OPINION

Enough Already With The 'Trump Voters Still Like Trump' Stories

President Donald Trump and Russian President Vladimir Putin shake hands during a joint news conference after their meeting in
President Donald Trump and Russian President Vladimir Putin shake hands during a joint news conference after their meeting in Helsinki on Monday.

Another day, another article about how Trump voters still support Trump.

In Helsinki this week, President Donald Trump refused to criticize Russian President Vladimir Putin for election tampering, condemned his own intelligence services and incoherently rambled (yet again) about defeating Democratic rival Hillary Clinton.

The performance was seen by most pundits and political commentators as an embarrassing disaster. But “at a bar in central Pennsylvania, voters wondered if election meddling was really so terrible,” Matt Flegenheimer reported in The New York Times. Conservatives love Trump; they will never abandon him, stories like that in the Times suggest. Trump is something different, a new political phenomenon: the first president in history who is immune to scandal and voter anger.

These kinds of articles make Trump look invulnerable, which makes him more difficult to resist. Instead, we need coverage that emphasizes Trump’s real unpopularity and weakness. Opposition to Trump, even among Republicans, matters — and acknowledging that it matters is important if Trump and his agenda are going to be defeated.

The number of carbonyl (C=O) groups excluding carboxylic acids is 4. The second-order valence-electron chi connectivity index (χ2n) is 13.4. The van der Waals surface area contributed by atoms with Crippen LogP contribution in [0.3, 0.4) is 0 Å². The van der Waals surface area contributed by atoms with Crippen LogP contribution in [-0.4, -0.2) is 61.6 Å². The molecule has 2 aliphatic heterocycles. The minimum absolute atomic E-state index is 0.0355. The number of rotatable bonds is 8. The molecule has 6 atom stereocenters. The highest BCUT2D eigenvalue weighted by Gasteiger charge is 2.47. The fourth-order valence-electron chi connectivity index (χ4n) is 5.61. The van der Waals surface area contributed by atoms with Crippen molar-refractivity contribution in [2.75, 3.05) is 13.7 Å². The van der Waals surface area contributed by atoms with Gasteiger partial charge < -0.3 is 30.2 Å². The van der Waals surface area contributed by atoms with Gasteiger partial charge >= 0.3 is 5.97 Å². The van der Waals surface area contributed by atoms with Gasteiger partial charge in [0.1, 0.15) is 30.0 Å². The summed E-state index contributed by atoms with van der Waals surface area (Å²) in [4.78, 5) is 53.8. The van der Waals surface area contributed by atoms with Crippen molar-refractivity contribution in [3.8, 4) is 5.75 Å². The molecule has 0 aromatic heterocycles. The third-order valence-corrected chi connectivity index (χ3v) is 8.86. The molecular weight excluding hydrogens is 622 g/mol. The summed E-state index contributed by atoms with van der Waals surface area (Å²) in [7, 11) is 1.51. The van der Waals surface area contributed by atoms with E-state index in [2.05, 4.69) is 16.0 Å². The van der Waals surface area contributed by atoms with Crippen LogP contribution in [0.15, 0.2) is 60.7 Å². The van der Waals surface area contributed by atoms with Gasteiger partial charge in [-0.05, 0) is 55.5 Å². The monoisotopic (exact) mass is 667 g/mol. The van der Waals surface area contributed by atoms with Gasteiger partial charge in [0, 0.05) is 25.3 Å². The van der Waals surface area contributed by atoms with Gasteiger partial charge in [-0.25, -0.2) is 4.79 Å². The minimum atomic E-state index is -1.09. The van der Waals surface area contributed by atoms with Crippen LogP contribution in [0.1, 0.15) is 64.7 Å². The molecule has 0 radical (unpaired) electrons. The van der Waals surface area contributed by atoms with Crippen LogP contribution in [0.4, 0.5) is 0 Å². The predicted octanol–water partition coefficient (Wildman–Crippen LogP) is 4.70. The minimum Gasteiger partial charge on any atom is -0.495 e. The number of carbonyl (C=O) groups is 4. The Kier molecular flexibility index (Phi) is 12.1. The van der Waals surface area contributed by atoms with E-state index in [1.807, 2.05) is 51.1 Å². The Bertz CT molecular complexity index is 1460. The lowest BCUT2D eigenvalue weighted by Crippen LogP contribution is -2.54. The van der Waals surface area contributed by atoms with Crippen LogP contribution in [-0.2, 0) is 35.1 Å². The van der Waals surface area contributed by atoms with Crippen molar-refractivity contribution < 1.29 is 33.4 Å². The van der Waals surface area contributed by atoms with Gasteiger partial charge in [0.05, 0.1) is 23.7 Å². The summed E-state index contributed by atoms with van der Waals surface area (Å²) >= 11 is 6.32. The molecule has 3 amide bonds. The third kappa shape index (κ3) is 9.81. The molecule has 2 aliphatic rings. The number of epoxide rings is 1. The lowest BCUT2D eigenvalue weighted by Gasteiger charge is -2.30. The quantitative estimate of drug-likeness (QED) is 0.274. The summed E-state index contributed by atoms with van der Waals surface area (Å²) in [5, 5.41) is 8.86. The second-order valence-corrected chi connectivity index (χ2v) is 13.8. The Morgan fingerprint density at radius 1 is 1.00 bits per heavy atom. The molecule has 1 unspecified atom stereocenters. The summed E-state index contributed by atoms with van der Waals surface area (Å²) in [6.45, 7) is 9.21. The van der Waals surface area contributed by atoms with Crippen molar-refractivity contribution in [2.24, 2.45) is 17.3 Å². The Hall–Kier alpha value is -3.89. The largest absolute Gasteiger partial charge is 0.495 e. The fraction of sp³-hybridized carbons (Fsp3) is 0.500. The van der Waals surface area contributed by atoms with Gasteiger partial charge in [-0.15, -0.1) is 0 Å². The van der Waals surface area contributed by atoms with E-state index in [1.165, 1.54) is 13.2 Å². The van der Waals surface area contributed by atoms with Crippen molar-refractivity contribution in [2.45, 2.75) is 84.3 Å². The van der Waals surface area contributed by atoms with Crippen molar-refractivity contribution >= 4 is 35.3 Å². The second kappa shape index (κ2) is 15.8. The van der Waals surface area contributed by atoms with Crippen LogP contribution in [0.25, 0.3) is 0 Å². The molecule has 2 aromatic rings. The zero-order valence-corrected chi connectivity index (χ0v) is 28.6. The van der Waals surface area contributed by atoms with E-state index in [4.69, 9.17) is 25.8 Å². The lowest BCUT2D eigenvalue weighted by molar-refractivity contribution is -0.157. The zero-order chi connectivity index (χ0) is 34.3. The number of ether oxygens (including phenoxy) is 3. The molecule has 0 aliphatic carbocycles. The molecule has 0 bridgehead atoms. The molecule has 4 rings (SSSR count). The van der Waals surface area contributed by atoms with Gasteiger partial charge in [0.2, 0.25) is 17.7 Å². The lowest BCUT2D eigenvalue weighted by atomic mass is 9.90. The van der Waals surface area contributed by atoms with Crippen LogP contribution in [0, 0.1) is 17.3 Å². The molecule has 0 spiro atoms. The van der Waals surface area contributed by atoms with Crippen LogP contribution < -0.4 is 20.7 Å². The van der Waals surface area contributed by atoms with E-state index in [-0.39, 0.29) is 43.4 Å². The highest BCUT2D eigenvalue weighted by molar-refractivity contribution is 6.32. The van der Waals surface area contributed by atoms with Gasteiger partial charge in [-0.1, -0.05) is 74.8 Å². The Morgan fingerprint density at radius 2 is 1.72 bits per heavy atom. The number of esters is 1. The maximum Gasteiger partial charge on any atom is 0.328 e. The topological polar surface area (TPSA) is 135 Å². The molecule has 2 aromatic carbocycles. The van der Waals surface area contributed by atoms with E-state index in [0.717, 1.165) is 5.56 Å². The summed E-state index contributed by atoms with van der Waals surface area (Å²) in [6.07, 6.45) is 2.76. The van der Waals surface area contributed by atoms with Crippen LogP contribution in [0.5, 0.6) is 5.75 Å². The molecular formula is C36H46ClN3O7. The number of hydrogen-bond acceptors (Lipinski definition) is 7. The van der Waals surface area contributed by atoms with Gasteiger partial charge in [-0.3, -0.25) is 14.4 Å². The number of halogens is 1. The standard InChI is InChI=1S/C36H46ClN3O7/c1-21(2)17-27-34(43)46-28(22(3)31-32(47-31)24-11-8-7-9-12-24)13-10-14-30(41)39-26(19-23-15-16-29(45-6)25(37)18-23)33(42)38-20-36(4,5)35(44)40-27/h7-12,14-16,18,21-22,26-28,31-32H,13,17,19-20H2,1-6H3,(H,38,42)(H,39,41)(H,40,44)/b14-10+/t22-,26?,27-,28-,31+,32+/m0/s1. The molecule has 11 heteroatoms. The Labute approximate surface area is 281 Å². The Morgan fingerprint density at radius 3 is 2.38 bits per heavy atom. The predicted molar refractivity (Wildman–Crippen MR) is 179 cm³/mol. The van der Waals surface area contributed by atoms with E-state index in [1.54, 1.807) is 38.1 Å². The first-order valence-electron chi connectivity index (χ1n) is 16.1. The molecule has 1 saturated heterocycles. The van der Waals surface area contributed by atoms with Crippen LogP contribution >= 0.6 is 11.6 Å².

These kinds of articles make Trump look invulnerable, which makes him more difficult to resist.

Acknowledging the importance of Republican Trump criticism can be understandably difficult for people on the left, since that criticism has generally stopped short of action. Sen. Bob Corker (R-Tenn.) has criticized Trump for his policies on tariffs; House Speaker Paul Ryan (R-Wis.) has criticized Trump for his nightmarish policy of separating children from their parents at the border; Sen. Jeff Flake of Arizona said in May, ”Our presidency has been debased.” But neither Corker, nor Ryan, nor Flake nor mavericky Sen. John McCain has moved to, for example, push through legislation protecting special counsel Robert Mueller’s probe, or to force the release of Trump’s tax returns, which might expose his financial ties to Russia. As Vox editor Matthew Yglesias wrote on Twitter, “The question isn’t what McCain, Flake, and Corker will say it’s what will they do and the answer is ‘nothing.’”

Yglesias and others are especially reluctant to praise what Republicans say because the press seems so eager to whitewash the GOP’s moral culpability. Take Tuesday’s Axios piece, in which various Trump officials and administration alumni express horror at Trump from behind the cover of anonymity. “Need a shower,” one former White House official texted to the reporters — but that desire for coming clean doesn’t extend to criticizing Trump in public. The anonymous showerer gets to claim to be a good and serious person while still default supporting evil and dangerous policies.